• The surviving spouse has limited control over the decedent’s trust but the terms of the decedent’s trust can be set to allow the surviving spouse to access the assets, and even draw income from them.
• A-B trusts are no longer widely used as the estate tax exemption, which is now indexed to inflation, is sufficient for most estates.
Understanding an A-B Trust
Estate taxes can bite deeply into a deceased person’s assets. For example, consider a married couple that has an estate worth $20 million by the time one of the spouses dies. The surviving spouse is left with the whole $20 million, which is not taxed due to the unlimited marital deduction for assets flowing from a deceased spouse to a surviving spouse. But then, the other spouse dies, leaving the money to their children. The taxable portion of the estate (the amount that exceeds the current exemption threshold of $12 million) will be $8 million. This means that $8 million will be taxed at 40%, leaving only $4.8 million for the beneficiaries. To circumvent the estate from being subject to such steep taxes, many married couples set up a trust under their last will and testaments called an A-B trust. In the example above, if the couple instead had an A-B trust, the death of the first spouse would not trigger any estate taxes as a result of the lifetime exclusion. However, a sum of money equal to the current exemption amount will be transferred into an irrevocable trust called the bypass trust, or B trust. This trust is also known as the decedent’s trust. The remaining amount, $8 million, will be transferred to a survivor’s trust, or A trust, which the surviving spouse will have complete control over. The estate tax on the A trust is deferred until after the death of the surviving spouse.
Advantages of an A-B Trust
The A trust contains the surviving spouse’s property interests, but they have limited control over the assets in the deceased spouse’s trust. However, this limited control over the B trust will still enable the surviving spouse to live in the couple’s house and draw income from the trust, provided these terms are stipulated in the trust. While the surviving spouse can access the bypass trust, if necessary, the assets in this trust will bypass their taxable estate after they die. After the surviving spouse dies, only the assets in the A trust are subject to estate taxes. If the estate tax exemption for this spouse is also $12 million and the value of assets in the survivor’s trust is still valued at $8 million, none of it will be subject to estate tax. The federal tax exemption is transferable between married couples through a designation referred to as the portability of the estate tax exemption. If one spouse dies, the unused portion of their estate tax exemption can be transferred and added to the estate tax exemption of the surviving spouse. Upon the death of the surviving spouse, the property in the decedent’s trust passes tax-free to the beneficiaries named in this trust. This is because the B trust uses up the estate tax exemption of the spouse that died first, hence, any funds left in the decedent’s trust will be passed tax-free. As the decedent’s trust is not considered part of the surviving spouse’s estate for purposes of the estate tax, double-taxation is avoided.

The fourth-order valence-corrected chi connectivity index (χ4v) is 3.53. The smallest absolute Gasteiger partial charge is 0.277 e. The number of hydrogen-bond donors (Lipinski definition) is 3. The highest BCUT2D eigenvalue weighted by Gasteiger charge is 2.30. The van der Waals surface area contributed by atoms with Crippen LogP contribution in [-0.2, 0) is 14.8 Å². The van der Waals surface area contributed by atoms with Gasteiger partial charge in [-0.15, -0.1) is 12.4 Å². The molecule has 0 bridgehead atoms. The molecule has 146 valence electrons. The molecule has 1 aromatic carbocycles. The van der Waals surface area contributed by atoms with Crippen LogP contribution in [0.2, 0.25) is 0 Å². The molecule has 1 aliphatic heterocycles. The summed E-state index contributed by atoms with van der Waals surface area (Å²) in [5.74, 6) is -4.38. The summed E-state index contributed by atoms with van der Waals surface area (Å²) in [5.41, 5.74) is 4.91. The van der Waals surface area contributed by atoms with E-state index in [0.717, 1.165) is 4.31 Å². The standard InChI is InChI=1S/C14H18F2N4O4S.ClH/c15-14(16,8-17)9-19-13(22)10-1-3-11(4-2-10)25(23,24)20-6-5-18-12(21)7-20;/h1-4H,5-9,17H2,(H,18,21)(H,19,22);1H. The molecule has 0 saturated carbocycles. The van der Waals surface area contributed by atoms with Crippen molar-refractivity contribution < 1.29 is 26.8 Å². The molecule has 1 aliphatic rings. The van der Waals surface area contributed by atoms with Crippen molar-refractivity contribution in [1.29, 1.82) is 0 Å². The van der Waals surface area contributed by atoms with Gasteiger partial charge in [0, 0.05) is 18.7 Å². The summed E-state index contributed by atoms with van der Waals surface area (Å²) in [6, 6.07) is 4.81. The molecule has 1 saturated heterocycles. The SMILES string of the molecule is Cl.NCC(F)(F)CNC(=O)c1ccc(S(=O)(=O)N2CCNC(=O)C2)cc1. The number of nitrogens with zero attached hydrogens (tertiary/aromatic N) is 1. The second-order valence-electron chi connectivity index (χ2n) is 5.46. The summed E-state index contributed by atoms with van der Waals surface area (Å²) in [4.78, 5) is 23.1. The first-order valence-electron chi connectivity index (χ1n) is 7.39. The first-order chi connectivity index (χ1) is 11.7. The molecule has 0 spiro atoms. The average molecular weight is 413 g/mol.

Net Worth and A-B Trusts
If the deceased spouse’s estate falls under the amount of their tax exemption, then it may not be necessary to establish a survivor’s trust. The unused portion of the late spouse’s federal tax exemption can be transferred to the surviving spouse’s tax exemption by filling out IRS Form 706. While A-B trusts are a great way to minimize estate taxes, they are not used much today. They were popular in the decades around the turn of the 21st century when the estate tax which hadn’t been adjusted for years—could be triggered on estates as small as $1 or $2 million. Nowadays, each individual has a combined lifetime federal gift tax and estate tax exemption of $11.7 million in 2021, rising to $12.06 million for 2022. So only people with estates valued over $11.7 million will opt for an A-B trust in 2021. With the portability provision, a surviving spouse can include the tax exemption of their late spouse, allowing up to $23.4 million as of 2021 and $24.12 million in 2022, which can be transferred tax-free to beneficiaries.
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|Coordinates: 40°23′16″N 111°50′57″WCoordinates: 40°23′16″N 111°50′57″W|
|Incorporated||February 5, 1852|
|• Mayor||Mark Johnson|
|• Total||28.45 sq mi (73.69 km2)|
|• Land||28.09 sq mi (72.74 km2)|
|• Water||0.36 sq mi (0.94 km2)|
||4,564 ft (1,391 m)|
|Time zone||UTC−7 (Mountain (MST))|
|• Summer (DST)||UTC−6 (MDT)|
|Area code(s)||385, 801|
|GNIS feature ID||1442553|
Lehi (/ˈliːhaɪ/ LEE-hy) is a city in Utah County, Utah, United States. It is named after Lehi, a prophet in the Book of Mormon. The population was 75,907 at the 2020 census, up from 47,407 in 2010. The rapid growth in Lehi is due, in part, to the rapid development of the tech industry region known as Silicon Slopes. The center of population of Utah is located in Lehi.
Lehi is part of the Provo–Orem metropolitan area.